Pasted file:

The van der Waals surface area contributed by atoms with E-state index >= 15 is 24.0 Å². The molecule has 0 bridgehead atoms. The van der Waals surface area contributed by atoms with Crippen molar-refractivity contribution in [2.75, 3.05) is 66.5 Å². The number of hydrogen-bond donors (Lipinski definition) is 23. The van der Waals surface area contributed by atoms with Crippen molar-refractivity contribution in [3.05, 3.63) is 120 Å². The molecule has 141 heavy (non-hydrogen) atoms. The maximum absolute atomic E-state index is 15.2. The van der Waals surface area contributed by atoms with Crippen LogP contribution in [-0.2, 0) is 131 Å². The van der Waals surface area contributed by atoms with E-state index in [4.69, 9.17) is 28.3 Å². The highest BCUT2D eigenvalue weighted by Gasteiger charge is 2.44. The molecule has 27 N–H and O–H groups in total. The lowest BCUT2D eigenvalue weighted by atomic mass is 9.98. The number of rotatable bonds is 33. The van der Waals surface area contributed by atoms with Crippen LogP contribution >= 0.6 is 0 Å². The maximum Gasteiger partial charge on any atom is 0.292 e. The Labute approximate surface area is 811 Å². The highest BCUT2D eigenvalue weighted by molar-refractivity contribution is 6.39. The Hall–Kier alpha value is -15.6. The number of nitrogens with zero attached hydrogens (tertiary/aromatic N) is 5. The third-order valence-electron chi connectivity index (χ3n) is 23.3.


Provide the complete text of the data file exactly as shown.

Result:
The van der Waals surface area contributed by atoms with E-state index >= 15 is 24.0 Å². The molecule has 0 bridgehead atoms. The van der Waals surface area contributed by atoms with Crippen molar-refractivity contribution in [2.75, 3.05) is 66.5 Å². The number of hydrogen-bond donors (Lipinski definition) is 23. The van der Waals surface area contributed by atoms with Crippen molar-refractivity contribution in [3.05, 3.63) is 120 Å². The molecule has 141 heavy (non-hydrogen) atoms. The maximum absolute atomic E-state index is 15.2. The van der Waals surface area contributed by atoms with Crippen LogP contribution in [-0.2, 0) is 131 Å². The van der Waals surface area contributed by atoms with E-state index in [4.69, 9.17) is 28.3 Å². The highest BCUT2D eigenvalue weighted by Gasteiger charge is 2.44. The molecule has 27 N–H and O–H groups in total. The lowest BCUT2D eigenvalue weighted by atomic mass is 9.98. The number of rotatable bonds is 33. The van der Waals surface area contributed by atoms with Crippen LogP contribution >= 0.6 is 0 Å². The maximum Gasteiger partial charge on any atom is 0.292 e. The Labute approximate surface area is 811 Å². The highest BCUT2D eigenvalue weighted by molar-refractivity contribution is 6.39. The Hall–Kier alpha value is -15.6. The number of nitrogens with zero attached hydrogens (tertiary/aromatic N) is 5. The third-order valence-electron chi connectivity index (χ3n) is 23.3.